This poem was directly inspired by a paper entitled ‘The allelopathic effects of juglone and walnut leaf extracts on yield, growth, chemical and PNE compositions of strawberry cv. Fern’ by S. Ercisli, A. Esitken, C. Turkkal, and E. Orhan, published in 2005.
The paper, as the title suggests, looked at the effects of juglone (a chemical produced by plants in the Juglandaceae family, like walnuts) and Persian walnut leaf extracts on the yield, growth, chemical and plant nutrient element composition of strawberry plants. Juglone occurs in pretty much every part of walnut trees – including the roots, bark, leaves, and fruit – and is known to have toxic/growth stunting effects on nearby plants. In my part of the world, it’s why we’ll sometimes see stands (groups) of black walnut trees growing isolated from other species; the juglone in the leaves that drop to the forest floor every year, and in the roots, causes many other species to die off if they are sensitive to juglone (like potatoes, pine trees, white birch, or eggplants).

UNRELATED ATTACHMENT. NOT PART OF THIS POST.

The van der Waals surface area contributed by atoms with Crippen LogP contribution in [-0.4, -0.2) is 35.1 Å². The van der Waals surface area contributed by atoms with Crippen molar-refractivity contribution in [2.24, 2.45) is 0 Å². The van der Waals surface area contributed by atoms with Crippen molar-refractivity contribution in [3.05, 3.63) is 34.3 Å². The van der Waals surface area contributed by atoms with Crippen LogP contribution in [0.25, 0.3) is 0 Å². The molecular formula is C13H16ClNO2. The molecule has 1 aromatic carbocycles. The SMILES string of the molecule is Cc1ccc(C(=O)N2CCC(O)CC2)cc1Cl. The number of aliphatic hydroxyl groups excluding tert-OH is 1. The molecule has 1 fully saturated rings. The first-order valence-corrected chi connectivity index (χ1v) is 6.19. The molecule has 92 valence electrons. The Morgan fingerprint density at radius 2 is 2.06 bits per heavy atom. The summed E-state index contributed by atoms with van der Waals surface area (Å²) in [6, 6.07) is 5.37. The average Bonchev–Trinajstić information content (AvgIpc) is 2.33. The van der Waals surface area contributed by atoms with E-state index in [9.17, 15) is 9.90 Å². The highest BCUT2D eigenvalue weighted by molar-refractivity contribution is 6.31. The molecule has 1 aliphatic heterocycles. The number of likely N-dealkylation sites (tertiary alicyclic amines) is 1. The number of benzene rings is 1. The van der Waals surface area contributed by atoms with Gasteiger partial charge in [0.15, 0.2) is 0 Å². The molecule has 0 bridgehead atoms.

This paper looked at the sensitivity of strawberry plants to direct juglone treatments and walnut leaf extract treatments (of varying concentrations). They found that the plant’s growth was inhibited by all treatments, and that strawberry plants also produced less leaves and fruits (and smaller leaves and fruits) when subjected to juglone treatments. Extract and juglone treatments also impaired the ability of the strawberry plants to grow roots and uptake nutrients from the surrounding environment. It looked like, based on some of their graphs, diluting the concentration of the walnut leaf extract decreased the negative effect of the extract on plant growth.
The overall picture? It appears that strawberries are pretty sensitive to juglone; if you want a good yield, avoid planting them directly under a walnut tree (particularly black walnuts – which have the highest concentration of this phytotoxin)! The good news is, juglone is not very water-soluble and thus doesn’t travel far in soil. The highest concentration will occur directly under the canopy of the tree – so the further out you go, particularly once you exit the ‘root zone’, the better off your plants will be. Other trees – shagbark hickory, for one – do also contain juglone, but at a low enough concentration to generally not affect even the more juglone-sensitive plants.